Utah State College Of Engineering Receives $1 Million From Micron Foundation For Micron Research Center
The Utah State University (USU) College of Engineering announced today that it will receive a total of $1 million over the next four years from the Micron Technology Foundation to create the Micron Research Center. The center will host research and instruction in the area of emerging hardware and software technologies, particularly in reconfigurable hardware technologies. The center will also train USU undergraduate and graduate students in engineering and science, exposing them to innovative research and a professional work environment.
“Micron looks forward to collaborating with Utah State for the development of next-generation technologies that drive global innovation,” said Brian Shirley, Micron vice president of memory. “The Micron Research Center will provide a unique opportunity for undergraduate students to be involved in research, further strengthening the university’s engineering and science platform and creating a pool of qualified and talented innovators for the microelectronics industry.”
Research will concentrate on solutions addressing reliability, communication, power and performance in memory device design and manufacturing. Research applications for today’s electronic devices include digital and video cameras, personal digital assistants, consumer electronics, defense and homeland security and aerospace applications.
Students associated with the Micron Research Center will take a variety of courses involving inter-chip communications, reconfigurable computing, digital image processing, digital signal processing, pattern recognition, mixed signal design and parallel processing. The Micron Research Center expects to involve 10 undergraduates, six masters and two doctoral students each year. As part of the donation for the center, undergraduate and graduate students will have an opportunity to apply for research scholarships and funding.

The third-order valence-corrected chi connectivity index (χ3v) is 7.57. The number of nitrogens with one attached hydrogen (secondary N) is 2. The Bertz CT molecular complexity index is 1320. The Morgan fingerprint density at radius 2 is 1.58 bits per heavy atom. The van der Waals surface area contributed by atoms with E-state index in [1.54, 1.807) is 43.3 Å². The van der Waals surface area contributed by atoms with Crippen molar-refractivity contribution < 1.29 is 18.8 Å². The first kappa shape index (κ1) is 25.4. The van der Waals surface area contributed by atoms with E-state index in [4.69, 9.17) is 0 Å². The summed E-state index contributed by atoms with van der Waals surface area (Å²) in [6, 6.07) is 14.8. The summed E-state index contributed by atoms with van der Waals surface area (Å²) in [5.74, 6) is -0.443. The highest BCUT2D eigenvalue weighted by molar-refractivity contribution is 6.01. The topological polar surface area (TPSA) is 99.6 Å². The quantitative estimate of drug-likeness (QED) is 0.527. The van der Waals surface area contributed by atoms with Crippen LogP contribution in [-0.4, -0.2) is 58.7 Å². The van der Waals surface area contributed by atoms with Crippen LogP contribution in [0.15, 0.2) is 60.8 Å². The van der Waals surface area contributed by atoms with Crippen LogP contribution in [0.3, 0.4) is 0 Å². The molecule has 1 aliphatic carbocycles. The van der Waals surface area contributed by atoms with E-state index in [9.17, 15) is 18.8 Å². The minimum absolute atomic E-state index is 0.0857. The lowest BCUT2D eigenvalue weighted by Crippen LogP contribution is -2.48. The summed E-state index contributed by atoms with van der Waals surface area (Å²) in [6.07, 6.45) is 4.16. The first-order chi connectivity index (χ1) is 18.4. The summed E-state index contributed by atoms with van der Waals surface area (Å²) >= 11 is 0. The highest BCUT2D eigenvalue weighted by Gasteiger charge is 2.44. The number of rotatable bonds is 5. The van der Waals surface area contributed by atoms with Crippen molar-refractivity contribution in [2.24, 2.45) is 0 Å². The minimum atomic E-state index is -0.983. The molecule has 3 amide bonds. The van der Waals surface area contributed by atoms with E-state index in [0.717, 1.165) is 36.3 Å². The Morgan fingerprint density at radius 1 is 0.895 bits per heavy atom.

The center, the result of extended efforts by former department head, Tamal Bose, will draw on expertise from other university departments including physics, computer science, mathematics, biology and mechanical and aerospace engineering. The research center will be housed in the electrical and computer engineering department, located in the new David G. Sant Engineering Innovation Building when it is completed in Fall 2008.
USU has received strong support from the Micron Foundation in the past with a $100,000 donation in 2002 for the creation of the Micron Digital Systems Lab and another $100,000 donation in 2004 to create the Micron Imaging Laboratory. The Micron Foundation also annually donates scholarship money that is given to the best electrical and computer engineering students.
“Micron has been a great partner in helping the college of engineering teach and train students with the knowledge and skills they will need to create tomorrow’s technologies and services,” said Scott Hinton, the dean of the College of Engineering.
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